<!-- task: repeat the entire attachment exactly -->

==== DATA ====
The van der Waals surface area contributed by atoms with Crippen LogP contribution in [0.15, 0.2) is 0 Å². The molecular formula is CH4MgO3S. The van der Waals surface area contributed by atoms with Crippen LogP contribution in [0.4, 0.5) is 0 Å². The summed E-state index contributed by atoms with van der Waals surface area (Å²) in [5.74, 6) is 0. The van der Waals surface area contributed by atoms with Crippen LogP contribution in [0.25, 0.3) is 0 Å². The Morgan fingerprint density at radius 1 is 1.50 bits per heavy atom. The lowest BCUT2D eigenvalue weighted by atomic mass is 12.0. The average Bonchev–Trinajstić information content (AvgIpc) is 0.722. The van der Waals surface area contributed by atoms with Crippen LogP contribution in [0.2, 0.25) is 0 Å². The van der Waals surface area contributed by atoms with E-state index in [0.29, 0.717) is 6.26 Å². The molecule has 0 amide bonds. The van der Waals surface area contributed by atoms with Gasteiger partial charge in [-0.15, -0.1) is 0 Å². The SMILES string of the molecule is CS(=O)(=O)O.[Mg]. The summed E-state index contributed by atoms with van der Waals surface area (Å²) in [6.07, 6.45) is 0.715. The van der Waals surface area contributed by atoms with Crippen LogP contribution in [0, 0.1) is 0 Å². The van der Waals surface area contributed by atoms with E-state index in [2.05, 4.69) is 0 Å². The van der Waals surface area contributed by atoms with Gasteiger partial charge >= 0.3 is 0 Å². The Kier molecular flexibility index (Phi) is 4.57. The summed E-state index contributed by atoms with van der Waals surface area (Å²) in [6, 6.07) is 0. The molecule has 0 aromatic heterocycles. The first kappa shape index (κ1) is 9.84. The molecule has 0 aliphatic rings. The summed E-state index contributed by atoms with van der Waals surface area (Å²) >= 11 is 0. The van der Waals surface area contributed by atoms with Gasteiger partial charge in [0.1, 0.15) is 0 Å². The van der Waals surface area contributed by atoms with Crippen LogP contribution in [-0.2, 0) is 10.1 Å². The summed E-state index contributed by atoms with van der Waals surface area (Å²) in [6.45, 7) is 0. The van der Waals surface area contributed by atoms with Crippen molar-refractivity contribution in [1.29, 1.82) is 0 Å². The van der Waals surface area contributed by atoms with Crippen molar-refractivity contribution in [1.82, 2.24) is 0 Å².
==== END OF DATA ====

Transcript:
The van der Waals surface area contributed by atoms with Crippen LogP contribution in [0.15, 0.2) is 0 Å². The molecular formula is CH4MgO3S. The van der Waals surface area contributed by atoms with Crippen LogP contribution in [0.4, 0.5) is 0 Å². The summed E-state index contributed by atoms with van der Waals surface area (Å²) in [5.74, 6) is 0. The van der Waals surface area contributed by atoms with Crippen LogP contribution in [0.25, 0.3) is 0 Å². The Morgan fingerprint density at radius 1 is 1.50 bits per heavy atom. The lowest BCUT2D eigenvalue weighted by atomic mass is 12.0. The average Bonchev–Trinajstić information content (AvgIpc) is 0.722. The van der Waals surface area contributed by atoms with Crippen LogP contribution in [0.2, 0.25) is 0 Å². The van der Waals surface area contributed by atoms with E-state index in [0.29, 0.717) is 6.26 Å². The molecule has 0 amide bonds. The van der Waals surface area contributed by atoms with Gasteiger partial charge in [-0.15, -0.1) is 0 Å². The SMILES string of the molecule is CS(=O)(=O)O.[Mg]. The summed E-state index contributed by atoms with van der Waals surface area (Å²) in [6.07, 6.45) is 0.715. The van der Waals surface area contributed by atoms with Crippen LogP contribution in [0, 0.1) is 0 Å². The van der Waals surface area contributed by atoms with E-state index in [2.05, 4.69) is 0 Å². The van der Waals surface area contributed by atoms with Gasteiger partial charge >= 0.3 is 0 Å². The Kier molecular flexibility index (Phi) is 4.57. The summed E-state index contributed by atoms with van der Waals surface area (Å²) in [6, 6.07) is 0. The molecule has 0 aromatic heterocycles. The first kappa shape index (κ1) is 9.84. The molecule has 0 aliphatic rings. The summed E-state index contributed by atoms with van der Waals surface area (Å²) >= 11 is 0. The van der Waals surface area contributed by atoms with Gasteiger partial charge in [0.1, 0.15) is 0 Å². The van der Waals surface area contributed by atoms with Crippen LogP contribution in [-0.2, 0) is 10.1 Å². The summed E-state index contributed by atoms with van der Waals surface area (Å²) in [6.45, 7) is 0. The van der Waals surface area contributed by atoms with Crippen molar-refractivity contribution in [1.29, 1.82) is 0 Å². The van der Waals surface area contributed by atoms with Crippen molar-refractivity contribution in [1.82, 2.24) is 0 Å².